A few years ago, Boston College psychology professor emeritus Peter Gray was invited by the head of counseling services at a major university to a conference on “the decline in resilience among students.” The organizer said that emergency counseling calls had doubled in the last five years. What’s more, callers were seeking help coping with everyday problems, such as arguments with a roommate. Two students had dialed in because they’d found a mouse in their apartment. They also called the police, who came and set a mousetrap. And that’s not to mention the sensitivity around grades. To some students, a B is the end of the world. (To some parents, too.)

To be or not to be (a tree)

This post is neither an endorsement nor a specific request.  With all of the things I have to think about I now have to decide whether or not I want to be a tree after death.

Memo to Self and To Do List Adds

  1. Decide whether or not to become a tree.
  2. Revise will.
  3. Inform spouse and children of my wishes.
  4. Review advance health care directive to see if it includes watering instructions.

Have Smartphones Destroyed a Generation? – The Atlantic

Source: Have Smartphones Destroyed a Generation? – The Atlantic

Step away from the phone slowly and keep your hands where I can see them.

Check out the following quote from a celebrity interview.

I heard you deleted the Internet from your phone. And that you deleted Twitter and Instagram and e-mail. No way that’s true, right?
It is! Whenever you check for a new post on Instagram or whenever you go on The New York Times to see if there’s a new thing, it’s not even about the content. It’s just about seeing a new thing. You get addicted to that feeling. You’re not going to be able to control yourself. So the only way to fight that is to take yourself out of the equation and remove all these things. What happens is, eventually you forget about it. You don’t care anymore. When I first took the browser off my phone, I’m like, [gasp] How am I gonna look stuff up? But most of the shit you look up, it’s not stuff you need to know. All those websites you read while you’re in a cab, you don’t need to look at any of that stuff. It’s better to just sit and be in your own head for a minute. I wanted to stop that thing where I get home and look at websites for an hour and a half, checking to see if there’s a new thing. And read a book instead. I’ve been doing it for a couple months, and it’s worked. I’m reading, like, three books right now. I’m putting something in my mind. It feels so much better than just reading the Internet and not remembering anything.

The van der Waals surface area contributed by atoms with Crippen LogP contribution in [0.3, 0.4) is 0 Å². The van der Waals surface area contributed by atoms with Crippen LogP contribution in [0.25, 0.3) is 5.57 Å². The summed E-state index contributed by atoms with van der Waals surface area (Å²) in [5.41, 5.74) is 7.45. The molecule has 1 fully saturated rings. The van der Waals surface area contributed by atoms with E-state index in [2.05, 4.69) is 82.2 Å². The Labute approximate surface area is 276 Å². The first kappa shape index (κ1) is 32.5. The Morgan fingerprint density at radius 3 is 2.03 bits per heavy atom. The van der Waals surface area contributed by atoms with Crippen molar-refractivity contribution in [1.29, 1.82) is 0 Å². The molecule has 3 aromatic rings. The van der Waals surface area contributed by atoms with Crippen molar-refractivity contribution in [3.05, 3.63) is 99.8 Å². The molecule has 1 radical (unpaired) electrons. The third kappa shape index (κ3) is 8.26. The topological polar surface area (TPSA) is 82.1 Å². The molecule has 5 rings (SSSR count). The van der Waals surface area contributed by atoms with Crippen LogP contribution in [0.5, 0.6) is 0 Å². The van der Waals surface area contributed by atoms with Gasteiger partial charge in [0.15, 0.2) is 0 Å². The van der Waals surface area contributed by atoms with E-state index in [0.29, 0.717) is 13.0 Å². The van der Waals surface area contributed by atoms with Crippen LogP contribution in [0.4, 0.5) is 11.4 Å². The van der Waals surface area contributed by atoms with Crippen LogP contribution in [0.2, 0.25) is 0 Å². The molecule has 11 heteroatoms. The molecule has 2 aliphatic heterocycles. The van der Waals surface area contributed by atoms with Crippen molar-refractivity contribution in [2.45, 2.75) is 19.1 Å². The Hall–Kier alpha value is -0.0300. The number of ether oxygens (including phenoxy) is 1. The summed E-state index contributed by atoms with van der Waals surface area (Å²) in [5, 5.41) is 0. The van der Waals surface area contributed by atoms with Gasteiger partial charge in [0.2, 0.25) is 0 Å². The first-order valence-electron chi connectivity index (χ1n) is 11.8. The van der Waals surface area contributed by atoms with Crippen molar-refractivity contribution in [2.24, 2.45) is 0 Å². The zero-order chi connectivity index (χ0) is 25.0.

Orthorexia Nervosa: When ‘Healthy’ Eating Turns Dangerous

The condition also overlaps with obsessive compulsive disorder, obsessive compulsive personality disorder, and somatoform disorders. During the session, two case reports were presented. The first patient was a 72-year-old white Buddhist nun who presented with extreme weight loss. “You get afraid of eating because you don’t know what it’ll do to you,” said the patient in a video clip. “Eventually I was afraid to do anything, so I did nothing.”

Source: Orthorexia Nervosa: When ‘Healthy’ Eating Turns Dangerous

Some time ago I developed a fear of what would happen to me if I stopped drinking alcohol.  So I did nothing.